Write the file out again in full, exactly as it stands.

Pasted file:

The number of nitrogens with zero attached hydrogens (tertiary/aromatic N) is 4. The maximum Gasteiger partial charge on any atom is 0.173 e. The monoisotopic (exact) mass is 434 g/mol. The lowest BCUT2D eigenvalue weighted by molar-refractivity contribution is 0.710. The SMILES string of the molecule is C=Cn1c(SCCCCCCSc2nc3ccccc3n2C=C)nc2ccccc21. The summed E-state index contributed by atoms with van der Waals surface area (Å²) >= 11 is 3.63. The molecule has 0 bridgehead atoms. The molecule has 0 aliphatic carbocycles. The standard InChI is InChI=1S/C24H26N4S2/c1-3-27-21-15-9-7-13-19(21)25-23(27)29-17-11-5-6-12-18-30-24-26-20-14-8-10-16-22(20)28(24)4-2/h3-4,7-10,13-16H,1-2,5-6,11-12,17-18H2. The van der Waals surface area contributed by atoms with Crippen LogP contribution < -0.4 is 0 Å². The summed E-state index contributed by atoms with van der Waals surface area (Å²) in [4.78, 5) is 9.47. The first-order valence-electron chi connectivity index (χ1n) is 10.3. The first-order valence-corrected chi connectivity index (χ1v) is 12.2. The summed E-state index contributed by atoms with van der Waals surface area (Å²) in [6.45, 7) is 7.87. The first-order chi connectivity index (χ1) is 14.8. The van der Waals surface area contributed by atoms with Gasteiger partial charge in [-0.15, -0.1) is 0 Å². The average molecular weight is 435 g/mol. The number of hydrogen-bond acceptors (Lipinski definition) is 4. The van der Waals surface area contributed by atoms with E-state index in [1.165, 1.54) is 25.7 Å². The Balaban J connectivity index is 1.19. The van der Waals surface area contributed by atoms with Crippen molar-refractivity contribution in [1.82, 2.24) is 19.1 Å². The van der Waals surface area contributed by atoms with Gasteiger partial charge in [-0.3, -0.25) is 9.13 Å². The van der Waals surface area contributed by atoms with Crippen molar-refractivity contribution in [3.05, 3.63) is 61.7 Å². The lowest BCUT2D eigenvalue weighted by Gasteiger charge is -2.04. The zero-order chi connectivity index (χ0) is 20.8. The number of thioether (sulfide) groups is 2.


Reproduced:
The number of nitrogens with zero attached hydrogens (tertiary/aromatic N) is 4. The maximum Gasteiger partial charge on any atom is 0.173 e. The monoisotopic (exact) mass is 434 g/mol. The lowest BCUT2D eigenvalue weighted by molar-refractivity contribution is 0.710. The SMILES string of the molecule is C=Cn1c(SCCCCCCSc2nc3ccccc3n2C=C)nc2ccccc21. The summed E-state index contributed by atoms with van der Waals surface area (Å²) >= 11 is 3.63. The molecule has 0 bridgehead atoms. The molecule has 0 aliphatic carbocycles. The standard InChI is InChI=1S/C24H26N4S2/c1-3-27-21-15-9-7-13-19(21)25-23(27)29-17-11-5-6-12-18-30-24-26-20-14-8-10-16-22(20)28(24)4-2/h3-4,7-10,13-16H,1-2,5-6,11-12,17-18H2. The van der Waals surface area contributed by atoms with Crippen LogP contribution < -0.4 is 0 Å². The summed E-state index contributed by atoms with van der Waals surface area (Å²) in [4.78, 5) is 9.47. The first-order valence-electron chi connectivity index (χ1n) is 10.3. The first-order valence-corrected chi connectivity index (χ1v) is 12.2. The summed E-state index contributed by atoms with van der Waals surface area (Å²) in [6.45, 7) is 7.87. The first-order chi connectivity index (χ1) is 14.8. The van der Waals surface area contributed by atoms with Gasteiger partial charge in [-0.15, -0.1) is 0 Å². The average molecular weight is 435 g/mol. The number of hydrogen-bond acceptors (Lipinski definition) is 4. The van der Waals surface area contributed by atoms with E-state index in [1.165, 1.54) is 25.7 Å². The Balaban J connectivity index is 1.19. The van der Waals surface area contributed by atoms with Crippen molar-refractivity contribution in [1.82, 2.24) is 19.1 Å². The van der Waals surface area contributed by atoms with Gasteiger partial charge in [-0.3, -0.25) is 9.13 Å². The van der Waals surface area contributed by atoms with Crippen molar-refractivity contribution in [3.05, 3.63) is 61.7 Å². The lowest BCUT2D eigenvalue weighted by Gasteiger charge is -2.04. The zero-order chi connectivity index (χ0) is 20.8. The number of thioether (sulfide) groups is 2.